The daily jousting on the national news between the two sides now focuses on which agency has jurisdiction to investigate and prosecute. Big Joke is being hounded on money-laundering charges with the police conducting its own probe, but he views his case to be a corruption case and, therefore, under the domain of the National Anti-Corruption Commission, whose members were appointed during the coup period in 2014-19 under Gen Prawit's watch. According to the police's norms and customs, national police chiefs have almost invariably been graduates of the police academy. Big Joke, also an academy graduate, was fast-tracked to his four-star position during the coup period. A university rather than police academy graduate, Big Tor's career track was also accelerated, rising from a two-star general in charge of royal protection to a full general and national police chief in less than six years, thanks to former prime minister Gen Prayut Chan-o-cha.

It is here that the police rot is a larger worry for the country. The Thai police have long been politicised and scandalised, most memorably with the case of the missing Saudi jewels and consequent murders from three decades ago. But now the police's patronage structure is breaking alarming new ground. Pol Gen Surachate capitalised on his patron-client ties with a top general who co-staged the 2014 coup and had also catered to another senior palace figure who has lost the spotlight in the past few years. Would Pol Gen Torsak have not got this far alone by himself?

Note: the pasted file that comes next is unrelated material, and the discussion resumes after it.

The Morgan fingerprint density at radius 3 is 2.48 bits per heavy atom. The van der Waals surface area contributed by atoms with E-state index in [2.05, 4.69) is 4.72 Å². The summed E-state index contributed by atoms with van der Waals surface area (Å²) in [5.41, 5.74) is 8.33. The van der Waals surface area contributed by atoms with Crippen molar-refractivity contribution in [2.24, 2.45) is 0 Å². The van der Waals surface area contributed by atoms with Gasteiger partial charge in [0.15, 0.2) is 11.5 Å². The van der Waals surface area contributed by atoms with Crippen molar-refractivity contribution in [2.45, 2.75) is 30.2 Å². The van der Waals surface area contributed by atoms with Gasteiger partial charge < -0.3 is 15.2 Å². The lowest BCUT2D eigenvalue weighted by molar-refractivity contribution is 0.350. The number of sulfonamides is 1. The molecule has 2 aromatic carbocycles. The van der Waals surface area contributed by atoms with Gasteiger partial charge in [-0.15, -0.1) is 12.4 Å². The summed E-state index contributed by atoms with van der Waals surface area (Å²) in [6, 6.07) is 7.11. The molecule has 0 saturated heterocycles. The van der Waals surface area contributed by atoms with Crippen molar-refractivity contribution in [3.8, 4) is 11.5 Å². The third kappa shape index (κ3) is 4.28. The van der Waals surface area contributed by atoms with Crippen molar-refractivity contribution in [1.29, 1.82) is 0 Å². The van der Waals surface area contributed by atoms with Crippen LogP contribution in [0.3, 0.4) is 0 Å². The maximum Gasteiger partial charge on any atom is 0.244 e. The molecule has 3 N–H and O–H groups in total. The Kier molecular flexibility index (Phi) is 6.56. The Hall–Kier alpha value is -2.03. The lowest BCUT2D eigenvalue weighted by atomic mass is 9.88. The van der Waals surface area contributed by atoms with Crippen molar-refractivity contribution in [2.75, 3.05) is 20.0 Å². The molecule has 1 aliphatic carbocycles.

Connections always counted for Thai police promotions but performance also mattered. The ratio might have been 20-80 to 50-50 in decades past but networks and patrons now determine the outcomes almost entirely. This is bad for police morale and provides disincentives for policemen to do their job right. When the first tier of law enforcement is corroded, ahead of prosecutors and judges, the legal system is doomed.

To be sure, police corruption is not uncommon across countries. But Thailand's case has become more entrenched than ever, institutionalised with regularity and impunity. It fosters an extractive state whereby vested interests become parasitic, collecting rents wherever they can and disregarding the need to grow the economic pie for the future. It stymies and prevents the strengthening of democratic institutions and the rule of law.

Police corruption lurks in myriad underground, grey areas. It is a matter of what gets exposed and prosecuted. The Surachate-Torsak conflict is illustrative of other areas of police graft. Highway lorries are known to have to pay for police-endorsed "stickers" to ply the roads with excess weight without being stopped and charged. Yet, in a broader context, what's happening in Thailand's police force is an indictment of what's wrong with the country powerful connections and rents are crowding out talent and integrity.

Thitinan Pongsudhirak

Senior fellow of the Institute of Security and International Studies at Chulalongkorn University

A professor and senior fellow of the Institute of Security and International Studies at Chulalongkorn University’s Faculty of Political Science, he earned a PhD from the London School of Economics with a top dissertation prize in 2002. Recognised for excellence in opinion writing from Society of Publishers in Asia, his views and articles have been published widely by local and international media.